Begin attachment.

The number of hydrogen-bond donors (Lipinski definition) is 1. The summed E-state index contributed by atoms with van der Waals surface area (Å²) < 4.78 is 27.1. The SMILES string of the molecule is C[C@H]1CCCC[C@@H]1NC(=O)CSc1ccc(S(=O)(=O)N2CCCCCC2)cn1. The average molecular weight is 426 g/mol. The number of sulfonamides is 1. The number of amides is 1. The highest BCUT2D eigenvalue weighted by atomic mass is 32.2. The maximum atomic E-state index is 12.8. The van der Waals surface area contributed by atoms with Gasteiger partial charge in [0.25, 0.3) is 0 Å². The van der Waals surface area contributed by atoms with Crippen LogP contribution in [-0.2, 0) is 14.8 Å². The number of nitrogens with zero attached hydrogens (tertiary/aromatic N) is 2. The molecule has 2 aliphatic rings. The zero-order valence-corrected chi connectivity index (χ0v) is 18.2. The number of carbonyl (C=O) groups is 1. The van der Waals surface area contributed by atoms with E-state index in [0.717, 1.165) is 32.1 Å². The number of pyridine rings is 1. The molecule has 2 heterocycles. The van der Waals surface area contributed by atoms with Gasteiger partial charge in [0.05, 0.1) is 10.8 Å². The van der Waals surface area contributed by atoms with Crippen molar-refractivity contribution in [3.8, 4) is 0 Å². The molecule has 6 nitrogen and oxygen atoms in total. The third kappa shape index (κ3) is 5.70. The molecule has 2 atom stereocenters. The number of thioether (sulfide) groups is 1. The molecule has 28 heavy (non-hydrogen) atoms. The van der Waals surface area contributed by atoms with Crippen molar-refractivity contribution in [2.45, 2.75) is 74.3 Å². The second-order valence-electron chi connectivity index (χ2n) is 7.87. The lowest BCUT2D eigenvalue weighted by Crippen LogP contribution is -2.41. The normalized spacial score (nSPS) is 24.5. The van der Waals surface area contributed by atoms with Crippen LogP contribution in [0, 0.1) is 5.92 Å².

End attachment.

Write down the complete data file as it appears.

The number of hydrogen-bond donors (Lipinski definition) is 1. The summed E-state index contributed by atoms with van der Waals surface area (Å²) < 4.78 is 27.1. The SMILES string of the molecule is C[C@H]1CCCC[C@@H]1NC(=O)CSc1ccc(S(=O)(=O)N2CCCCCC2)cn1. The average molecular weight is 426 g/mol. The number of sulfonamides is 1. The number of amides is 1. The highest BCUT2D eigenvalue weighted by atomic mass is 32.2. The maximum atomic E-state index is 12.8. The van der Waals surface area contributed by atoms with Gasteiger partial charge in [0.25, 0.3) is 0 Å². The van der Waals surface area contributed by atoms with Crippen LogP contribution in [-0.2, 0) is 14.8 Å². The number of nitrogens with zero attached hydrogens (tertiary/aromatic N) is 2. The molecule has 2 aliphatic rings. The zero-order valence-corrected chi connectivity index (χ0v) is 18.2. The number of carbonyl (C=O) groups is 1. The van der Waals surface area contributed by atoms with E-state index in [0.717, 1.165) is 32.1 Å². The number of pyridine rings is 1. The molecule has 2 heterocycles. The van der Waals surface area contributed by atoms with Gasteiger partial charge in [0.05, 0.1) is 10.8 Å². The van der Waals surface area contributed by atoms with Crippen molar-refractivity contribution in [3.8, 4) is 0 Å². The molecule has 6 nitrogen and oxygen atoms in total. The third kappa shape index (κ3) is 5.70. The molecule has 2 atom stereocenters. The number of thioether (sulfide) groups is 1. The molecule has 28 heavy (non-hydrogen) atoms. The van der Waals surface area contributed by atoms with Crippen molar-refractivity contribution in [2.45, 2.75) is 74.3 Å². The second-order valence-electron chi connectivity index (χ2n) is 7.87. The lowest BCUT2D eigenvalue weighted by Crippen LogP contribution is -2.41. The normalized spacial score (nSPS) is 24.5. The van der Waals surface area contributed by atoms with Crippen LogP contribution in [0, 0.1) is 5.92 Å².